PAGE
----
Friday, January 17, 2014

Socially isolated

As I was idly looking through the newspaper yesterday morning, I came across a (front page?!) article about how there are still some people in the world who purposefully choose to not own a smart phone and still manage with a little flip phone instead. My interest was piqued because I happen to be one of those people, so I read the article. It was everything you would expect it to be, except it included the phenomenally ridiculous statement that people who do not choose to use a smart phone risk social isolation.

Really.

I often wish newspaper articles were actual dialogs because what I really wanted to know was exactly how this could be. (Warning, slightly snarky and facetious commentary ahead. If you tend to take your smartphone usage too seriously, you may be offended.) To me, socially isolated means that you have little human contact. That you don't know how to communicate with people. That you have difficulty interacting in groups when you are with people. That when you are out in public, people don't really see you as a person.

I can't quite make out how my little flip phone manages to do this. It must be far more remarkable than I thought. If anything, it causes me to have social interactions because of the comment it receives when I pull it out. On the other hand, I think I can make a strong case for why a smart phone does exactly what my flip phone is purported to do... cause social isolation.

Let's look at human contact first. Yes, I know you can text and text and text and facebook (can I make that a verb?) and facebook and facebook your little heart out on your smart phone. And presumably there are actual living people at the other end, but I think it's stretching it just a bit to call this genuine human interaction. That would involve actually talking with another human being. You know, where you can at least hear their tone of voice if not see their face. Written communication is not bad, it is just missing something and that something is often tone, and thus liable to be misinterpreted. Of course, this assumes that actual subjects are discussed via text and chat.

Then comes not knowing how to communicate. U hav 2 no how 2 rite. I have written exactly one text message in my life. (I just don't like it, so I don't.) It was written to B. and was about a paragraph long. The full words and complete punctuation helped to lengthen it, I'm sure. He has it saved because it makes him laugh. But back to text shorthand. I understand why it evolved, and if it was done occasionally that would be fine. Since we learn what we do, there are many people who seem to have lost the skill at real writing. They either have forgotten or never learned the ability to code switch because I see this shorthand more and more in places where it shouldn't be.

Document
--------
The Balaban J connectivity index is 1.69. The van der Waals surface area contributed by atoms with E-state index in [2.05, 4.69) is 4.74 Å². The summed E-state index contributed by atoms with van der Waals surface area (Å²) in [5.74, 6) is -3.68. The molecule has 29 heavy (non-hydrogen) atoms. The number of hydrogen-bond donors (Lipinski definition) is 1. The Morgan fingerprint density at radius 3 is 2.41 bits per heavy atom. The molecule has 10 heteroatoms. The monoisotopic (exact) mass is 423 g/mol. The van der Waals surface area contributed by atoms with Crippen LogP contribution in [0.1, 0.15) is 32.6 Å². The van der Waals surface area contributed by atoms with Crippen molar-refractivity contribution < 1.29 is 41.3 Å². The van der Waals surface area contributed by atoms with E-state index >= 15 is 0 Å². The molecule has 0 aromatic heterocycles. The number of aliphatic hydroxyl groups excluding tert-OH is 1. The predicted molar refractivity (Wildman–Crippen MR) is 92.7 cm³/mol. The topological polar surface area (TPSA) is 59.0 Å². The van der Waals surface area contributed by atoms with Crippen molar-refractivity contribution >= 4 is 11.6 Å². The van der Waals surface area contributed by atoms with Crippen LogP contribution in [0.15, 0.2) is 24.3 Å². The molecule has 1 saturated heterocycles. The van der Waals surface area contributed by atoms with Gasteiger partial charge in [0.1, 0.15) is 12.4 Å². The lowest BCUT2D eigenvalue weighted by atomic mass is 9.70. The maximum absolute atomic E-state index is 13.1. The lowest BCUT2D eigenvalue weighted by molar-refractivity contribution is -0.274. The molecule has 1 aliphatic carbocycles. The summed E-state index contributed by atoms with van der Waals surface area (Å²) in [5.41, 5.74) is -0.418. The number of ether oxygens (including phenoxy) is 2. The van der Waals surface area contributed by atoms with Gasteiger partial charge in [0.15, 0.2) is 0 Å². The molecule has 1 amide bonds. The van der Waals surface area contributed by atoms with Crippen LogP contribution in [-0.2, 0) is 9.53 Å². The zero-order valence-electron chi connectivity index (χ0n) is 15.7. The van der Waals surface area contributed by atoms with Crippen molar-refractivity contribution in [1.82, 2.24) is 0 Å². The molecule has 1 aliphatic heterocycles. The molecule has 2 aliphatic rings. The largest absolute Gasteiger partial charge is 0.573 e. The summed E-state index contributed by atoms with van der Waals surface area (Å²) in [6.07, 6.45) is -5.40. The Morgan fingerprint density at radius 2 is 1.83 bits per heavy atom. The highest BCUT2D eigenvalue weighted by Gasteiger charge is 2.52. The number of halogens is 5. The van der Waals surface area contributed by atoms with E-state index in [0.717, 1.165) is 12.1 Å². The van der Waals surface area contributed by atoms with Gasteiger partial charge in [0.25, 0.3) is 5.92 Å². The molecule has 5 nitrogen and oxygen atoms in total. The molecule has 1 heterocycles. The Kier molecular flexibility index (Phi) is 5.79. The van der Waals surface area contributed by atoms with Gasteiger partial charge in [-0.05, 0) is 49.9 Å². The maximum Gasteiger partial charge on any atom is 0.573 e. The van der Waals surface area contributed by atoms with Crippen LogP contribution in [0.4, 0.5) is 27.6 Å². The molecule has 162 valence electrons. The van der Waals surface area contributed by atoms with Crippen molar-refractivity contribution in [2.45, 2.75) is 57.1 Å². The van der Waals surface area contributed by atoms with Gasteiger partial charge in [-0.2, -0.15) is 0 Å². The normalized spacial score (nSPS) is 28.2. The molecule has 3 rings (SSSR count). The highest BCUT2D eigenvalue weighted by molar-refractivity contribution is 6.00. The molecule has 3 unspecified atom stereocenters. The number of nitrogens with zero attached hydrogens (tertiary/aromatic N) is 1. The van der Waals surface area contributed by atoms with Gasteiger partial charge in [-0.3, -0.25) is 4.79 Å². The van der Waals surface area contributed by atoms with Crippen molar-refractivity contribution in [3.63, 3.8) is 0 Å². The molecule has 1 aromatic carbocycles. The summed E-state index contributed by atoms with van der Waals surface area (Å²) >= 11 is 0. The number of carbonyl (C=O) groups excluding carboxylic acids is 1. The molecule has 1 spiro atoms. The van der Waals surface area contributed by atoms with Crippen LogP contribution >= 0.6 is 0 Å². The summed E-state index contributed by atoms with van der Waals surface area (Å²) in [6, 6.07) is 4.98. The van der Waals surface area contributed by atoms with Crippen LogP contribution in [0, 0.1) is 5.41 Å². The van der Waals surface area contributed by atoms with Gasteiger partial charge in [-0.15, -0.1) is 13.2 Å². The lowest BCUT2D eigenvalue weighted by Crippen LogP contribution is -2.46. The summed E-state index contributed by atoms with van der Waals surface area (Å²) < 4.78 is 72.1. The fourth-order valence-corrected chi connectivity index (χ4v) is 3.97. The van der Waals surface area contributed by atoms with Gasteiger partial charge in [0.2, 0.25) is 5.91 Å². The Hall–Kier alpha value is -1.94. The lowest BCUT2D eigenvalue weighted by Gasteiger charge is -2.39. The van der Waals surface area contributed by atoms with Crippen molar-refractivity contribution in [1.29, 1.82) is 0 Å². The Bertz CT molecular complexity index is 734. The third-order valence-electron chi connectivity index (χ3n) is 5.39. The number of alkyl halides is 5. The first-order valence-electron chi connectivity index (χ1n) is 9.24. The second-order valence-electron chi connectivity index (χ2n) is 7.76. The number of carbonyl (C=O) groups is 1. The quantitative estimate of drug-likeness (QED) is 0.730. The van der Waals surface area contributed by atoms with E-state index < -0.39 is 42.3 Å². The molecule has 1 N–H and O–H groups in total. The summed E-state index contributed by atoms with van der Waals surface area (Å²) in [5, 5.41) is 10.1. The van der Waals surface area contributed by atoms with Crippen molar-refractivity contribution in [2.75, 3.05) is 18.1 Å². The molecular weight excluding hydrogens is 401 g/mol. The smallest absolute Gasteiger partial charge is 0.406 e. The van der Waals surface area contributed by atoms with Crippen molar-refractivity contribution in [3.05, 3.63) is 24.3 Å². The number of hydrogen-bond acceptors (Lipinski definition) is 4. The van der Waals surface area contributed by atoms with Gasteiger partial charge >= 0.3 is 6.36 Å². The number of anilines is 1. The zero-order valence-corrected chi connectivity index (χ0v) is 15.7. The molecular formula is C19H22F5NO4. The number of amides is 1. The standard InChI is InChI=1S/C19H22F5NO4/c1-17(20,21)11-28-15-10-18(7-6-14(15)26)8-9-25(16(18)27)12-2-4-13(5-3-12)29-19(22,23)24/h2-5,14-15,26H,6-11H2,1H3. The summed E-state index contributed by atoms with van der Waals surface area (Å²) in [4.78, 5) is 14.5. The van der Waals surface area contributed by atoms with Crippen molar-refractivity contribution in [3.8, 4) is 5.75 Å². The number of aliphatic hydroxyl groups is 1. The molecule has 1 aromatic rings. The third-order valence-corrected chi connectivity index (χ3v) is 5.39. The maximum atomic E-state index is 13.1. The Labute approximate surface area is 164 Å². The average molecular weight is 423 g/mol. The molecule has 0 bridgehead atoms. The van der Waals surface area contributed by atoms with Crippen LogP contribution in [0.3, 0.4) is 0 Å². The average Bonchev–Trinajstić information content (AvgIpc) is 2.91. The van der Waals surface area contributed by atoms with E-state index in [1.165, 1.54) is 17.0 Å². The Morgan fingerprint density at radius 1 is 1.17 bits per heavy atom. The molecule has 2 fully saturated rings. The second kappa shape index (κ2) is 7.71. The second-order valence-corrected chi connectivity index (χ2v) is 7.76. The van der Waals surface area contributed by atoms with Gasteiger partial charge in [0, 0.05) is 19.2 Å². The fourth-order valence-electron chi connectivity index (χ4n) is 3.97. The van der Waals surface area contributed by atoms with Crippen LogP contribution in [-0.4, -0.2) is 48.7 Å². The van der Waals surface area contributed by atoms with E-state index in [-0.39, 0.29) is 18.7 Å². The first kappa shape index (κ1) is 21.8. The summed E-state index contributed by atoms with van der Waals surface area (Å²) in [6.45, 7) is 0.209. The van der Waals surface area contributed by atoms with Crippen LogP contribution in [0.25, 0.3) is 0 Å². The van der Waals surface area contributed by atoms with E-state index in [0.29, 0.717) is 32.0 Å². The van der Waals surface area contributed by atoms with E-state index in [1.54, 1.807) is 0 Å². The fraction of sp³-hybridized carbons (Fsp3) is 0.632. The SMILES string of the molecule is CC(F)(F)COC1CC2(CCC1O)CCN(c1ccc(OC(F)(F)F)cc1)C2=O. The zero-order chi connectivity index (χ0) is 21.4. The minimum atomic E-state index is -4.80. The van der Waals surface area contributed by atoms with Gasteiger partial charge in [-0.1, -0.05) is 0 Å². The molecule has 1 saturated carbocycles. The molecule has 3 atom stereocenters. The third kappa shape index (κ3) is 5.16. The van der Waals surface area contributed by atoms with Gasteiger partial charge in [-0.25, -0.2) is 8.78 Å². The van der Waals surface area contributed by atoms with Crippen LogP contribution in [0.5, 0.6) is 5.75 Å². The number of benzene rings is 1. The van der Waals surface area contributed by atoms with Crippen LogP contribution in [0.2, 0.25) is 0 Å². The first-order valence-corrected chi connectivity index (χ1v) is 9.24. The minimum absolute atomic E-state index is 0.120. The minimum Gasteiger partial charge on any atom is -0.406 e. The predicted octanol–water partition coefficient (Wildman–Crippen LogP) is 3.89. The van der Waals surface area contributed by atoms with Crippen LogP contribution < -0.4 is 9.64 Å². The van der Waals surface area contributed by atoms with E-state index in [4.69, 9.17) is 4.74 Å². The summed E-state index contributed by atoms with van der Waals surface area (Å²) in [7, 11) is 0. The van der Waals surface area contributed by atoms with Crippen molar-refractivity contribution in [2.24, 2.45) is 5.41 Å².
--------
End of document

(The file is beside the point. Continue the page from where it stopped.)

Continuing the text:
How about difficulty interacting in groups. This could be true of any cell phone user, but seems to be particularly true for those with smart phones. Not only is there the actual phone, but there are the texts, and facebook that must be checked all. the. time. Forget the fact that you may have an actual person in front of you, the screen comes first. It's feelings are hurt very easily, you know, and it might think you didn't care for it if you were to pay attention to an actual person. You all know what I'm talking about, so I don't need to go into much more detail.

Finally, social isolation happens when the people around you don't see you as an actual person. We are slowly training ourselves to ignore people talking on their phones. It's as if when you are on the phone, you have ceased to exist for all the attention people give you. The easiest way to hide yourself is to pick up a phone. A person sobbing on the curb might elicit attention. A person sobbing on the curb with a phone is ignored. Someone else is already dealing with the problem, we don't have to.

Like most technology, the smart phone is a tool. Used well, it can be useful and helpful. Used poorly, it is neither of those things. We humans are not good at limiting ourselves and often go overboard. Anything that allows us to forget our problems for a while or makes us feel important are easily misused. Well, problems don't go away regardless of how often we ignore them and we, none of us, are as important as we'd like to think. The world won't end if the phone is turned off and put away.

I know I take a perverse pleasure in not being technically up to date, but even if you love the latest gadget, all I ask is that you think carefully about its usage. Or maybe even question whether you need it in the first place. A small stupid phone still makes phone calls and texts. And even better? With a pay-per-use plan, you have to think whether that phone call is really important. Often it's not.

The socially-engaged, happy, non-ranting blogger will return tomorrow.

1 comment:

Shannan Carothers said...

I have a friend who took her children's cell phones away because they would sit next to each other and text.
I have teacher friends who say texting has made students even worse at writing and spelling.

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